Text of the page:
Disruption could be on the way for Ontario classrooms.

Thousands of unionized school workers in the province are set to give notice of job action as early as next week.

Contracts for the employees expired last month and talks at the bargaining table haven’t gone as planned.

The Canadian Union of Public Employees members are concerned about job security, benefits as well as wages, and are prepared to start a work-to-rule campaign.

“None of us want to be out on strike. We don’t want to see those kids lose that support,” said Joanne Delaney-Fraser, president of CUPE local.

But CUPE, the union representing 55,000 members in Ontario, recently voted 93 percent in favour of a strike.

The first step of work-to-rule is refusing any unpaid work before or after school hours.

The local president represents 1,000 employees from the Waterloo Catholic School Board and says after the contract talks with the province broke down over the weekend she was insulted by the result.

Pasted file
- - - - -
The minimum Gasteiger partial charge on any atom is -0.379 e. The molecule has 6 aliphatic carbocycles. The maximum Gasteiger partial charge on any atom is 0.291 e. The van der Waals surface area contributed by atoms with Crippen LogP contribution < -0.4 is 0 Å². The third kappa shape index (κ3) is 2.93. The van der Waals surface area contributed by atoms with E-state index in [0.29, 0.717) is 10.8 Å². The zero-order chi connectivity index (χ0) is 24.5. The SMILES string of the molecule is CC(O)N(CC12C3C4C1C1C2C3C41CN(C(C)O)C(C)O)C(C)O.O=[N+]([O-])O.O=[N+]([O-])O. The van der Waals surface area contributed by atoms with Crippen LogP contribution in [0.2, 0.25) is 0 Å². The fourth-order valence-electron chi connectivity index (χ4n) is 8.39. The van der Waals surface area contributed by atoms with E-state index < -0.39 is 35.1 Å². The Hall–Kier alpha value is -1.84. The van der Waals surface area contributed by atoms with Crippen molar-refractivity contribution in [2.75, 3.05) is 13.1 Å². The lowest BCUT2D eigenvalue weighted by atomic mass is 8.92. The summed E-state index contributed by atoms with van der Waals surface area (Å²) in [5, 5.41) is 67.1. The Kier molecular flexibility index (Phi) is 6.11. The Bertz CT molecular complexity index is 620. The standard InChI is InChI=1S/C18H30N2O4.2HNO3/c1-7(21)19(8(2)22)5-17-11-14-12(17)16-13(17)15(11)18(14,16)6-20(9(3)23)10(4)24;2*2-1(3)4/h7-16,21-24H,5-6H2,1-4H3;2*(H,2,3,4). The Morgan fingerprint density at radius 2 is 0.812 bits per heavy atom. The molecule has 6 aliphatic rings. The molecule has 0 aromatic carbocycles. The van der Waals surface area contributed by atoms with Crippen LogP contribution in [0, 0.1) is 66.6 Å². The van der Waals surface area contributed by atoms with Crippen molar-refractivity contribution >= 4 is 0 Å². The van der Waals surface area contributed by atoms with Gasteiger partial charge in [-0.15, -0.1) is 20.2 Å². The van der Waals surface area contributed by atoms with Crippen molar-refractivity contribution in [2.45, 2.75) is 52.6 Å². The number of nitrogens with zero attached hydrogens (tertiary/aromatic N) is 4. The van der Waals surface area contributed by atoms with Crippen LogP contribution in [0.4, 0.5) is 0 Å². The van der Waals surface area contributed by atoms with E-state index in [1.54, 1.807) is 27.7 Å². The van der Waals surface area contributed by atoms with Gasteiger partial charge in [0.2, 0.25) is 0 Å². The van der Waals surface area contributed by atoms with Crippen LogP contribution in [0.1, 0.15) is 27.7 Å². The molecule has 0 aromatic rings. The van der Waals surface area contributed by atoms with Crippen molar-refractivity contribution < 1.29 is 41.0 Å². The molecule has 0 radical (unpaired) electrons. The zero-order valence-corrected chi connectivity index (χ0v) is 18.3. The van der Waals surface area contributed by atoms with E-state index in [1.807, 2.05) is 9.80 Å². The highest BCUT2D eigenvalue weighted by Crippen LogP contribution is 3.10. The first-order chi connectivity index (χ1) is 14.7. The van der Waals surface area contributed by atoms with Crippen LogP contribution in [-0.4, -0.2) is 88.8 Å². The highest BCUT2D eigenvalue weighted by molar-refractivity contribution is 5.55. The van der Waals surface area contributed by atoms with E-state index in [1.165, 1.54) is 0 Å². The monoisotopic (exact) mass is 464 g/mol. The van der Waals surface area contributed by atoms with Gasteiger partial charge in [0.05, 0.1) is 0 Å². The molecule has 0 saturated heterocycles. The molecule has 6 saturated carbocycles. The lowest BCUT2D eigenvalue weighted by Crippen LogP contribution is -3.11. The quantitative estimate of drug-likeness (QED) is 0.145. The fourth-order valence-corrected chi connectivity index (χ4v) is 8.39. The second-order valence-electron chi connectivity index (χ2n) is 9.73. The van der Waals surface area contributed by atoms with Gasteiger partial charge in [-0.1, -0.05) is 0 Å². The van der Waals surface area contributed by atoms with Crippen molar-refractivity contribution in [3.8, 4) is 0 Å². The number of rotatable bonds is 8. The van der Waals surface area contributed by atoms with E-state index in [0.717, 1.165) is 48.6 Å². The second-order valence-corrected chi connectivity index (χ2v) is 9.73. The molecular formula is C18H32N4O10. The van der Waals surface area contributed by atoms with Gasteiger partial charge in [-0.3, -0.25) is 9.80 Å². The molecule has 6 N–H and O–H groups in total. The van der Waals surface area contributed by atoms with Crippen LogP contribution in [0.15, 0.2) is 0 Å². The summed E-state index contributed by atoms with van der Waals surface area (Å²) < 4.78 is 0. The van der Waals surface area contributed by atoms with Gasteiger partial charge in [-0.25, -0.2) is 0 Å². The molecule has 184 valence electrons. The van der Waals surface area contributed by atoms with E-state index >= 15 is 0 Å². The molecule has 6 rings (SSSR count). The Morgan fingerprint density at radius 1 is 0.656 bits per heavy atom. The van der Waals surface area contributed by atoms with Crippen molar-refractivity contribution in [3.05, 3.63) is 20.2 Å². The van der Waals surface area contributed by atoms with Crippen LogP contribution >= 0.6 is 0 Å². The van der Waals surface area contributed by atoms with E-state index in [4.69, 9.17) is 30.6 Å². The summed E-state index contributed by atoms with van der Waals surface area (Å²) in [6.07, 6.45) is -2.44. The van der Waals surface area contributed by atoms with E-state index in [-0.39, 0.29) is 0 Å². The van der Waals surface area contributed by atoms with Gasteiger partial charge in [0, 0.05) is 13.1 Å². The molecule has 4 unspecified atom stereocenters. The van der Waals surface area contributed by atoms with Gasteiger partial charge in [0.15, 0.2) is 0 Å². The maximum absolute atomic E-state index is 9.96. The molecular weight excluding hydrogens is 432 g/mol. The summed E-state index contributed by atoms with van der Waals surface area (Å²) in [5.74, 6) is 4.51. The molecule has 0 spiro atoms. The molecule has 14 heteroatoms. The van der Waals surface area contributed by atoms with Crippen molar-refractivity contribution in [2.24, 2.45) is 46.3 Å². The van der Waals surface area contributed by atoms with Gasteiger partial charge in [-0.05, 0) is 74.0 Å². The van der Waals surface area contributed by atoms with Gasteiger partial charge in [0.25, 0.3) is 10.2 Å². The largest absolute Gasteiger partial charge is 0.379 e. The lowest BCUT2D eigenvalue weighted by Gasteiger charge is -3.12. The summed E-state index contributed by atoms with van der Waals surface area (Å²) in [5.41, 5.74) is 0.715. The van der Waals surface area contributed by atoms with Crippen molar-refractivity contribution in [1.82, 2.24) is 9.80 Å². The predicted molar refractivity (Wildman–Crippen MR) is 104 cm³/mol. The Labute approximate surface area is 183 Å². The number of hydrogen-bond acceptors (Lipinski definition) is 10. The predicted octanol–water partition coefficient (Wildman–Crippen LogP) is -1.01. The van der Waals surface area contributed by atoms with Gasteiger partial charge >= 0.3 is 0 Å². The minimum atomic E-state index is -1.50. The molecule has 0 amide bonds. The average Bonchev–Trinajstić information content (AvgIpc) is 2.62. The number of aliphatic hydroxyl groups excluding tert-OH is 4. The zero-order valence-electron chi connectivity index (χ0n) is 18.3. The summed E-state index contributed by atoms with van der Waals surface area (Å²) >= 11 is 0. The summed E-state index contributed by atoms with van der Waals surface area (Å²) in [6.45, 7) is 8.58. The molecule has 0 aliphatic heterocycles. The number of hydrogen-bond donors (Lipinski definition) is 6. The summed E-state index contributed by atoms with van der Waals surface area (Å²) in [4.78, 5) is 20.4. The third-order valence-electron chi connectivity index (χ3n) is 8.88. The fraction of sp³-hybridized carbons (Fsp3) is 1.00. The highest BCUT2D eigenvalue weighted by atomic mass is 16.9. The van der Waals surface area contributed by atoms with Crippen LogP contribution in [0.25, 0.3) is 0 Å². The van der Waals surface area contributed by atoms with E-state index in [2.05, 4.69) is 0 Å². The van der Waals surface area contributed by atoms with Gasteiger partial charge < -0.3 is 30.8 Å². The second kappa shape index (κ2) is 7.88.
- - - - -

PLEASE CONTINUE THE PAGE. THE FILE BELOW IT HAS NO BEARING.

“The amount they’re offering, it’s shameful. It’s not anywhere near close to giving us a living wage,” said Delaney-Fraser.

Meantime, the education minister commented on CUPE’s collective bargaining process.

"I urge CUPE and the employers to come back to the table and direct their efforts toward reaching a deal as quickly possible. Our government remains available at any time to restart talks with CUPE and keep students in school. Kids and parents deserve no less," said Stephen Leece in a statement.

CUPE hopes the work-to-rule campaign will pressure the government into a fair agreement and says there is still time to negotiate.

The local public school board says any CUPE job action will not impact their schools, as no Waterloo District School Board employees are members of the CUPE bargaining group.